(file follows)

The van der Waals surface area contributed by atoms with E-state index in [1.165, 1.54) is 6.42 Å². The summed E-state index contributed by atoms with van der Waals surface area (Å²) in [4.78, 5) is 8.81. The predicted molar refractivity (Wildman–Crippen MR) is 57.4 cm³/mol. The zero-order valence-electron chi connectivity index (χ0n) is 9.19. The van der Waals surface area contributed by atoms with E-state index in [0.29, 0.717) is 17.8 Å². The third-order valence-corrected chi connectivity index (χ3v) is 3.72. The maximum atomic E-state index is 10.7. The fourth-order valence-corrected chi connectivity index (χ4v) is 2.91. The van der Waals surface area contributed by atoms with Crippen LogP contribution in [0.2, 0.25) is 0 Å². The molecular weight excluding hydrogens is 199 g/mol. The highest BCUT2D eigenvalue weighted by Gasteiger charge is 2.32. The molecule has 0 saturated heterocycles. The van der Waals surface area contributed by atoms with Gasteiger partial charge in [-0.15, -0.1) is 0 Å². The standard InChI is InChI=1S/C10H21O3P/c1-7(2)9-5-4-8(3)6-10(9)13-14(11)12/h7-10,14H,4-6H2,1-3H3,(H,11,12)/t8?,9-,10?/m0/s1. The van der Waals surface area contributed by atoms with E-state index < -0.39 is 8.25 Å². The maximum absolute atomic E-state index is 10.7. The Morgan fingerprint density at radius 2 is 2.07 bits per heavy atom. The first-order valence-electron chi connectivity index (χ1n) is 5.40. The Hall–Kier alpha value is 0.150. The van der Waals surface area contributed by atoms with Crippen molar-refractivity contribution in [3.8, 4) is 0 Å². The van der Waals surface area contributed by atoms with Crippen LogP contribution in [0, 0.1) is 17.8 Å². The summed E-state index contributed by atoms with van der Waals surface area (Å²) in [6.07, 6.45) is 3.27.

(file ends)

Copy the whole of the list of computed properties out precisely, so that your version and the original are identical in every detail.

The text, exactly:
The van der Waals surface area contributed by atoms with E-state index in [1.165, 1.54) is 6.42 Å². The summed E-state index contributed by atoms with van der Waals surface area (Å²) in [4.78, 5) is 8.81. The predicted molar refractivity (Wildman–Crippen MR) is 57.4 cm³/mol. The zero-order valence-electron chi connectivity index (χ0n) is 9.19. The van der Waals surface area contributed by atoms with E-state index in [0.29, 0.717) is 17.8 Å². The third-order valence-corrected chi connectivity index (χ3v) is 3.72. The maximum atomic E-state index is 10.7. The fourth-order valence-corrected chi connectivity index (χ4v) is 2.91. The van der Waals surface area contributed by atoms with Crippen LogP contribution in [0.2, 0.25) is 0 Å². The molecular weight excluding hydrogens is 199 g/mol. The highest BCUT2D eigenvalue weighted by Gasteiger charge is 2.32. The molecule has 0 saturated heterocycles. The van der Waals surface area contributed by atoms with Gasteiger partial charge in [-0.15, -0.1) is 0 Å². The standard InChI is InChI=1S/C10H21O3P/c1-7(2)9-5-4-8(3)6-10(9)13-14(11)12/h7-10,14H,4-6H2,1-3H3,(H,11,12)/t8?,9-,10?/m0/s1. The van der Waals surface area contributed by atoms with E-state index < -0.39 is 8.25 Å². The maximum absolute atomic E-state index is 10.7. The Morgan fingerprint density at radius 2 is 2.07 bits per heavy atom. The first-order valence-electron chi connectivity index (χ1n) is 5.40. The Hall–Kier alpha value is 0.150. The van der Waals surface area contributed by atoms with Crippen molar-refractivity contribution in [3.8, 4) is 0 Å². The van der Waals surface area contributed by atoms with Crippen LogP contribution in [0, 0.1) is 17.8 Å². The summed E-state index contributed by atoms with van der Waals surface area (Å²) in [6.07, 6.45) is 3.27.